I had seen photos of these mountain engines operating in their usual territory between Birmingham, Atlanta, Knoxville, and Asheville, but I never expected to see one on the relatively flat lines of the AGS. In subsequent years I discussed this rarity with Frank Ardrey and other Southern observers, and none could recall such a movement. I finally concluded that this could have been just an unusual substitute engine for the normal 2-8-2 or a shakedown run for the articulated giant fresh from an overhaul at the Finley shops in Birmingham. But the real reason will always remain a mystery.

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6 A Tumultuous Decade

J. Parker Lamb Indiana University Press ePub

Early operations of the Rebel streamliner (see Plate 1) proved to be the economic miracle hoped for by GM&N’S management. In 1935 its total cost was 44.4 cents per mile (including a direct operating cost of 31.8 cents), while it produced a surprising income of 59 cents. The excess of 14.6 cents per mile provided needed funds for general operations. But, more fundamentally, this surprising experience began to convince the road’s management that using diesel-electric locomotives for freight could also produce similar savings. It was a lesson they would not forget in the coming years.

An important event in 1936 was the road’s decision to create an independent highway subsidiary, Gulf Transport Co., thus consolidating and formalizing its earlier forays into supplementary highway transportation. The road’s management emphasized that this company would not seek new business but would be a low-cost supporting element of its rail-based operations. Consequently, the bus company was never a large moneymaker, but neither did it produce a drag on net income. However, it did go a long way in convincing shippers in its service area that GM&N valued their business (Oliver).

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2 A New Start

J. Parker Lamb Indiana University Press ePub

During the period immediately after the war, rail planning and construction again became important to Meridian’s economy as well as throughout all the former Confederate states. Both of the troubled lines in western Alabama were finally completed. The Selma & Meridian Railroad’s ongoing financial problems led to another reorganization in 1871 as the Alabama Central Railroad. However, a new disagreement arose after the Northeast & Southwest Alabama, operator of the York–Meridian line, refused to give Alabama Central the trackage rights into Meridian it had granted to the Selma & Meridian prior to the war. To counteract this decision, the Alabama Central obtained court approval to construct a 12-mile line from York to Lauderdale, Mississippi, where it would be granted trackage rights over the M&O. This line began operating in July 1878, although later consolidations would render it unnecessary.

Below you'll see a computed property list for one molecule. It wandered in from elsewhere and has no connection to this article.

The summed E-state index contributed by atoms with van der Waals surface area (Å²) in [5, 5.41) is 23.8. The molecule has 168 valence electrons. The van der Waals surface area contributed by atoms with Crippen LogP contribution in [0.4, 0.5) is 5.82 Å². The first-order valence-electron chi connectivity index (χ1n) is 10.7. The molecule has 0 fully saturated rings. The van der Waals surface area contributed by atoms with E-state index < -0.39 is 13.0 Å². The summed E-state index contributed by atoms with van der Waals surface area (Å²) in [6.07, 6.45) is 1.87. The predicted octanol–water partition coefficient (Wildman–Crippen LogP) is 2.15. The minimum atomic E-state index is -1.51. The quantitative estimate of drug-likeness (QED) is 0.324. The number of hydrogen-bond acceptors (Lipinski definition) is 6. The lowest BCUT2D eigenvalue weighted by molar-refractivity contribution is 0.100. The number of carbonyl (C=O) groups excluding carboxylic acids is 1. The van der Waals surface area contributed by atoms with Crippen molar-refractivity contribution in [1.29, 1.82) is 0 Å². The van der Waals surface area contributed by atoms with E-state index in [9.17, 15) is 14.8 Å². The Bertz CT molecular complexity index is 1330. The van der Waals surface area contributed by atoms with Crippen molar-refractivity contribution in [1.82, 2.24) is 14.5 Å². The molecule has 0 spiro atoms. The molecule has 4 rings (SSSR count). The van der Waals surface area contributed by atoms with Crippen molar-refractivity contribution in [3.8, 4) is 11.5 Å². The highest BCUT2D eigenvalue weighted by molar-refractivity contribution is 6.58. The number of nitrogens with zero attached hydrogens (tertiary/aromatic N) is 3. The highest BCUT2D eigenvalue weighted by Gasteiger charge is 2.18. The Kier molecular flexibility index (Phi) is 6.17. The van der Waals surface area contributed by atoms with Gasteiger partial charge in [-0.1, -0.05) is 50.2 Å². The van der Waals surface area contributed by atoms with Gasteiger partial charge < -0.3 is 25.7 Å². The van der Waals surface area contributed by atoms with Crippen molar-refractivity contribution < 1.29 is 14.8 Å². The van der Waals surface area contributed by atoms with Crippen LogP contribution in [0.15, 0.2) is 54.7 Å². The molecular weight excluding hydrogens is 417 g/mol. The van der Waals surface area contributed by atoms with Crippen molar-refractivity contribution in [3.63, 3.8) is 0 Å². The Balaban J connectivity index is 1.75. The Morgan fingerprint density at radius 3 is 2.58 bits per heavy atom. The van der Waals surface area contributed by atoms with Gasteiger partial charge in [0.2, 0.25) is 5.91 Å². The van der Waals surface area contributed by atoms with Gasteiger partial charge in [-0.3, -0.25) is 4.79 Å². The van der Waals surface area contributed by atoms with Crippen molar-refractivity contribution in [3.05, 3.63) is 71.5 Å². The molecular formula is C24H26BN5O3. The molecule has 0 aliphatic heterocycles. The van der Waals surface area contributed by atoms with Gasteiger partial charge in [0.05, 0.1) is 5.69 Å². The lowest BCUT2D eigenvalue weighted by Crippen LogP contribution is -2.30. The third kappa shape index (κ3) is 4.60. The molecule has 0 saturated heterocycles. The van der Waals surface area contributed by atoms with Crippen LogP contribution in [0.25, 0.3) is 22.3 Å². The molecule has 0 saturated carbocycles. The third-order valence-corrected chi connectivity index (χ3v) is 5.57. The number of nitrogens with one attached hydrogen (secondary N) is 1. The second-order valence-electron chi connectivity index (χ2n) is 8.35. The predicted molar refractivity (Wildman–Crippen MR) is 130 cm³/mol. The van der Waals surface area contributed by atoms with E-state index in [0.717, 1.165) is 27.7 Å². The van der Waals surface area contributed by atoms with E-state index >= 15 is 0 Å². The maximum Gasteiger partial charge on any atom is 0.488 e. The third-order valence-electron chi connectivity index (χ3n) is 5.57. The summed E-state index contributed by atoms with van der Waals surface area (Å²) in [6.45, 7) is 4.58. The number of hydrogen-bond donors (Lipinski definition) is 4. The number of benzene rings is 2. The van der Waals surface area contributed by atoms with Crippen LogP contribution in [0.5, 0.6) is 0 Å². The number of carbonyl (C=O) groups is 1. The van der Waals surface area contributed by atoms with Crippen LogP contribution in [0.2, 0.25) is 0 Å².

These difficulties were no doubt tied to the bankruptcy of the North & South Alabama line in October 1868. This allowed its return to the previous owners, the Wills Valley, which renamed it the Alabama & Chattanooga Railroad. However, financial problems continued, and on January 1, 1871, the state of Alabama foreclosed on its bonds and became the legal owner. The state’s efforts to sell the road to another investor dragged out for nearly six years before a London banking firm, Emile Erlanger & Co., made a successful bid in June 1877. It renamed the line Alabama Great Southern Railway Co. Ltd. and began rebuilding it to contemporary standards (Harrison, First Supplement).